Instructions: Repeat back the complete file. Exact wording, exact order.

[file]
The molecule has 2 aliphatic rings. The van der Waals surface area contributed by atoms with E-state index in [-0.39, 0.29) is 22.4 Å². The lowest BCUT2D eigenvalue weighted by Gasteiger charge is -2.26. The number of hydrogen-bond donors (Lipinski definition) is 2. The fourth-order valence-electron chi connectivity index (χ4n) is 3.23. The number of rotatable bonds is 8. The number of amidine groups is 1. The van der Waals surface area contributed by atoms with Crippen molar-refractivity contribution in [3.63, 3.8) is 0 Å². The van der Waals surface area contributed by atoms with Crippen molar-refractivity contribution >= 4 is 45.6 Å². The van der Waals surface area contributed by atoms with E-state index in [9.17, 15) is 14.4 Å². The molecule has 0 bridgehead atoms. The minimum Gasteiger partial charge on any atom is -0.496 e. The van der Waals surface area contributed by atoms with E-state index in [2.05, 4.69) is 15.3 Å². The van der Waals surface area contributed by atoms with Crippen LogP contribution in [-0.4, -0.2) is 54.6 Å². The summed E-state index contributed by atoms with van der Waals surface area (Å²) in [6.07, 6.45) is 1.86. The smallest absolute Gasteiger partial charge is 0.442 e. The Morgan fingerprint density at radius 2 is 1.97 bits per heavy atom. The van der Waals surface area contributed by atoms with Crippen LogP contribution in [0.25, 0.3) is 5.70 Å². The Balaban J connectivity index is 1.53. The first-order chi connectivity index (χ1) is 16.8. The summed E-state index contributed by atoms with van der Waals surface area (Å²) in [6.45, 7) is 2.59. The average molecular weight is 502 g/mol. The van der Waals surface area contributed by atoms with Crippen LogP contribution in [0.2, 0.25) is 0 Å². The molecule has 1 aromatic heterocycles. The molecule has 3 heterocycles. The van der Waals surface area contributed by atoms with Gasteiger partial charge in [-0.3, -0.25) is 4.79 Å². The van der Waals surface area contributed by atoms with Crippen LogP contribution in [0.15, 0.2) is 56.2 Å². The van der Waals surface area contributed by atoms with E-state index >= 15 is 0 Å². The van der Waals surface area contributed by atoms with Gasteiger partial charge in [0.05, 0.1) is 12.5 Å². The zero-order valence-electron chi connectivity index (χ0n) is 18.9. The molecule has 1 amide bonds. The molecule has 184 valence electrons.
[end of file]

The molecule has 2 aliphatic rings. The van der Waals surface area contributed by atoms with E-state index in [-0.39, 0.29) is 22.4 Å². The lowest BCUT2D eigenvalue weighted by Gasteiger charge is -2.26. The number of hydrogen-bond donors (Lipinski definition) is 2. The fourth-order valence-electron chi connectivity index (χ4n) is 3.23. The number of rotatable bonds is 8. The number of amidine groups is 1. The van der Waals surface area contributed by atoms with Crippen molar-refractivity contribution in [3.63, 3.8) is 0 Å². The van der Waals surface area contributed by atoms with Crippen molar-refractivity contribution >= 4 is 45.6 Å². The van der Waals surface area contributed by atoms with E-state index in [9.17, 15) is 14.4 Å². The molecule has 0 bridgehead atoms. The minimum Gasteiger partial charge on any atom is -0.496 e. The van der Waals surface area contributed by atoms with E-state index in [2.05, 4.69) is 15.3 Å². The van der Waals surface area contributed by atoms with Crippen LogP contribution in [-0.4, -0.2) is 54.6 Å². The summed E-state index contributed by atoms with van der Waals surface area (Å²) in [6.07, 6.45) is 1.86. The smallest absolute Gasteiger partial charge is 0.442 e. The Morgan fingerprint density at radius 2 is 1.97 bits per heavy atom. The van der Waals surface area contributed by atoms with Crippen LogP contribution in [0.25, 0.3) is 5.70 Å². The Balaban J connectivity index is 1.53. The first-order chi connectivity index (χ1) is 16.8. The summed E-state index contributed by atoms with van der Waals surface area (Å²) in [6.45, 7) is 2.59. The average molecular weight is 502 g/mol. The van der Waals surface area contributed by atoms with Crippen LogP contribution in [0.2, 0.25) is 0 Å². The molecule has 1 aromatic heterocycles. The molecule has 3 heterocycles. The van der Waals surface area contributed by atoms with Gasteiger partial charge in [-0.3, -0.25) is 4.79 Å². The van der Waals surface area contributed by atoms with Crippen LogP contribution in [0.15, 0.2) is 56.2 Å². The van der Waals surface area contributed by atoms with E-state index >= 15 is 0 Å². The van der Waals surface area contributed by atoms with Gasteiger partial charge in [0.05, 0.1) is 12.5 Å². The zero-order valence-electron chi connectivity index (χ0n) is 18.9. The molecule has 1 amide bonds. The molecule has 184 valence electrons.